The Kashmir conflict from a neo-realistic point of view


Term Paper (Advanced seminar), 2002
16 Pages, Grade: 2,0

Excerpt

After the dreadful tragedy that happened in New York on 11 September, the world had to redefine the extent of terrorism. In this context there is one conflict that is gradually turning over to be an explosive powder keg. It is the Indo-Pakistan conflict about the area called “Kashmir”. Ever since the British colonial power ended in 1947 and the Muslim League demanded the partition of India and Pakistan, there has been a smouldering conflict between Pakistan and India about ‘the bone of contention’ Kashmir. Pakistan and India have always been irreconcilably divided in the most important aspects such as religion, culture, economic interests and the social system. From neo-realistic point of view, this conflict bears numerous factors that gave rise to it and influenced its development. The underlying assumption is that the problems at issue were predictable and, hence, maybe could have been fought against earlier and more determined.

Having a look at the common history of India and Pakistan, it has obviously always been a conflict between Muslims and Hindus and, on the other hand, between different cultures within these confessions. It just all turned out to be explosive when, they had to decide about India’s independence in 1947. Although these negotiations were without doubt a risky question of gaining and loosing power, the negotiation partners found a reasonable and ostensibly peaceful solution by splitting British-India in the Hindu part of India and the northern, Muslim part, from then on called Pakistan. However, they could not have suspected that they sowed the seed of a terrible future conflict between the two powers-to-be.

The problem that arose were princely states that had a Hindu population but a Muslim ruler, such as Junagadh and Hyderabad, and vice versa, such as Kashmir and Jammu. Whereas solutions for Junagadh[1] and Hyderabad[2] were quickly found, the situation turned out completely different in Kashmir and Jammu, which had a Hindu ruler but a predominantly Muslim population. In addition, Kashmir and Jammu were contiguous to both India and Pakistan but acceding to neither, which made it almost impossible for both parties to find a just solution. Consequently, it was said that a ruler can’t decide on his own to which part it should be acceded. Therefore, Kashmir’s population should decide about its future by means of a “free and impartial plebiscite” (cf. Brown, p.189) which was eventually not feasible due to the anarchic conditions within the whole region and the clashes between Indian and Pakistani forces. From a Pakistani viewpoint, the arrival of Pakistani forces was a direct result of India’s forcible occupation of Kashmir whereas, from an Indian viewpoint, t he plebiscite could not have been held due to Pakistan’s refusal to withdraw their troops and raiders after their “tribal invasion” (cf. Embassy of India). The question of who unleashed the gory face[3] of state terrorism first has not clearly been answered to date.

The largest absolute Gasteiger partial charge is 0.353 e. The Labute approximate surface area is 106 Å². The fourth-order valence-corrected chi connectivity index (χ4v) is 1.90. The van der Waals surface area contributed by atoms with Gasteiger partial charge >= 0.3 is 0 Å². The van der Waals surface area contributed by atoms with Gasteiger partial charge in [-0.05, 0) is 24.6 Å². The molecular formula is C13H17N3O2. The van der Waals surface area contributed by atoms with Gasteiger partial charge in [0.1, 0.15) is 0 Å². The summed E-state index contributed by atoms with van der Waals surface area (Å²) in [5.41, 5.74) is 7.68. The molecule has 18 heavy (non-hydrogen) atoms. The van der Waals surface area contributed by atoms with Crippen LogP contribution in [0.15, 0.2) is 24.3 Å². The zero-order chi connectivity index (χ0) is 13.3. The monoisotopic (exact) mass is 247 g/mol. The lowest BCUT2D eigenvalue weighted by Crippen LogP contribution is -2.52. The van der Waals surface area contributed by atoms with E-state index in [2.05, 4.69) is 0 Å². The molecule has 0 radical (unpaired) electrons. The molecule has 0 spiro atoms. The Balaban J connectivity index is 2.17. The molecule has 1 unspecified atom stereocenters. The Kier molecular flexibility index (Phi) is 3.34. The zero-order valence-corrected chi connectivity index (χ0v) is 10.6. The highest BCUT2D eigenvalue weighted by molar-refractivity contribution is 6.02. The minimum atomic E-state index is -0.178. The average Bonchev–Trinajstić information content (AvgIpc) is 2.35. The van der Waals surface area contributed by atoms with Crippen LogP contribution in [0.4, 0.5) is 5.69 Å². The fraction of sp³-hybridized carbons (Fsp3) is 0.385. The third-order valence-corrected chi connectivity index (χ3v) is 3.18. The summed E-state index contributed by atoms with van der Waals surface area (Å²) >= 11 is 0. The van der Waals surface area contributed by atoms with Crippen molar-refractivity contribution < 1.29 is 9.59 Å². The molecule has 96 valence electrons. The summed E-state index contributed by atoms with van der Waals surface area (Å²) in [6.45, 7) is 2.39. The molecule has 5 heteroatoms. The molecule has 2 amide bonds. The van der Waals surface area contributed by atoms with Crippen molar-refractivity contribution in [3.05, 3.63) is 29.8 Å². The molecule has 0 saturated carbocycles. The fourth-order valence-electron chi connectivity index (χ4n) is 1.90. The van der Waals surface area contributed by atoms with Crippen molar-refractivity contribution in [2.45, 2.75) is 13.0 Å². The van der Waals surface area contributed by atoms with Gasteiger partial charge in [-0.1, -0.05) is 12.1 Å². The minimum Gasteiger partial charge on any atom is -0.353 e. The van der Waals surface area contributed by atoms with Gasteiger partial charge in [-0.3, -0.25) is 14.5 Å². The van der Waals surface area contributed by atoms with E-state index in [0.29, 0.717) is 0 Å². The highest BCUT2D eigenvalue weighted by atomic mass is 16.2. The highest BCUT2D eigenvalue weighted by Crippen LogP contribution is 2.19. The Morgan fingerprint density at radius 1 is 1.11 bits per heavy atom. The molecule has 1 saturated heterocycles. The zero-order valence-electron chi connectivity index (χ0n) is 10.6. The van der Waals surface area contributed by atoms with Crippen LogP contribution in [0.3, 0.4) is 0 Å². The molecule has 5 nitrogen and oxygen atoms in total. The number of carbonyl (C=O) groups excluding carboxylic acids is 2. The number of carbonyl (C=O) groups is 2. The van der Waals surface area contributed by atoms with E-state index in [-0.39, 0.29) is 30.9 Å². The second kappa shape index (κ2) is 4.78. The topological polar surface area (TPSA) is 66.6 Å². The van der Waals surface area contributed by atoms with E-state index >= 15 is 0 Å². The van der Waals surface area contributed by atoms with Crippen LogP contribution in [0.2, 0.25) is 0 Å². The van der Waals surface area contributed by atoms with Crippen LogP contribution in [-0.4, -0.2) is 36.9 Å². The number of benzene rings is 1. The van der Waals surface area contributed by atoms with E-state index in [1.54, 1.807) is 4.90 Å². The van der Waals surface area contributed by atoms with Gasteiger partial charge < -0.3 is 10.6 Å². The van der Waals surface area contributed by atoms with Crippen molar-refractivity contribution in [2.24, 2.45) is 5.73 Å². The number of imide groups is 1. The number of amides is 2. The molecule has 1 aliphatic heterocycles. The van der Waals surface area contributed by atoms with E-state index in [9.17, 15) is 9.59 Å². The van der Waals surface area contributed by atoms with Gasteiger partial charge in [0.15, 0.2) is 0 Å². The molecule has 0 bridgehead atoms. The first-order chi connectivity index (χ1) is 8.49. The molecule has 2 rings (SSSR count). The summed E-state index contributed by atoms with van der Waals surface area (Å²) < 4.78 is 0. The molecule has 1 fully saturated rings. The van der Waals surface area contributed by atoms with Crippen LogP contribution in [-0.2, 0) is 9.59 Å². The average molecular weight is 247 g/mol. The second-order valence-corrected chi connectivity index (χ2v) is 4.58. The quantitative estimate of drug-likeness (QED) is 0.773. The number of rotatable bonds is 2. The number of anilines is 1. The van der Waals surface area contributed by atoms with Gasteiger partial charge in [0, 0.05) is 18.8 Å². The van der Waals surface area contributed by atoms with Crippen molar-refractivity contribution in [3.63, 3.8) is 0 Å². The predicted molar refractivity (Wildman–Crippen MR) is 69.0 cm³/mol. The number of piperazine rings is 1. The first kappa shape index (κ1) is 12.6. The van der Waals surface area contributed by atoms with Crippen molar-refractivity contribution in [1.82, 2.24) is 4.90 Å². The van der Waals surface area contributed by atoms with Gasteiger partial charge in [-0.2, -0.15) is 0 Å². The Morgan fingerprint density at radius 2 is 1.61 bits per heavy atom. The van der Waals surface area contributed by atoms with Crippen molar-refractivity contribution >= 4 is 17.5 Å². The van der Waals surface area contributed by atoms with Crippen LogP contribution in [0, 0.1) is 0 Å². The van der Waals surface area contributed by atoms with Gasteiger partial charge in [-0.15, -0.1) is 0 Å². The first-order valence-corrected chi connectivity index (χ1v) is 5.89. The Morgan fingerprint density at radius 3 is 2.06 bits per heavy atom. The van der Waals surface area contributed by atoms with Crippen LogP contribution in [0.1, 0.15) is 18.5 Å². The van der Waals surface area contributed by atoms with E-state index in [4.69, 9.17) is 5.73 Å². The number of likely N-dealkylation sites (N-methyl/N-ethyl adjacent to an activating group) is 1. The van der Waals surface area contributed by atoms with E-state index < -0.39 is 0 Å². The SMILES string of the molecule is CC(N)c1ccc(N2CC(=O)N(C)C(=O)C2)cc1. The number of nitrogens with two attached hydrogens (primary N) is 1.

From neo-realistic point of view, the underlying assumption is that different versions of a common history and, hence, the origin of the conflict, can influence the so-called “security dilemma”[4]. Talking about Kashmir and Jammu, the situation is quite tricky as the partition was unjust from both perspectives. Both parties did not want to endanger their own people living in that area nor surrender and give away their land. In addition, the newly independent India was now craving for prestige and didn’t want to lose her face in the ‘eyes of the world’. Thus, she wanted to demonstrate her increased self-confidence and power to grant security for her ‘brethren’. In other words, India took advantage of her superior position which caused reactions from the Pakistanis, who were actually in the right due to the vast majority of Muslims living in that area. Nevertheless, Pakistan was in an inferior position as the newly born state already struggled with building up a government and getting the anarchic uproars in Pakistan under control. As India was aggressive anyway, this situation actually tempted Pakistan to start a surprise attack. As a result, ever since the unjust partition a mutual distrust between India and Pakistan has existed. By the same token, the very act of partition was the official recognition of the existence of two nations in India, Hindus and Muslims. By agreeing to the partition, India and Pakistan admitted that these “two nations” (J. Nehru) were so fundamentally different from each other in all respects that they could not exist in a single territorial unit any longer.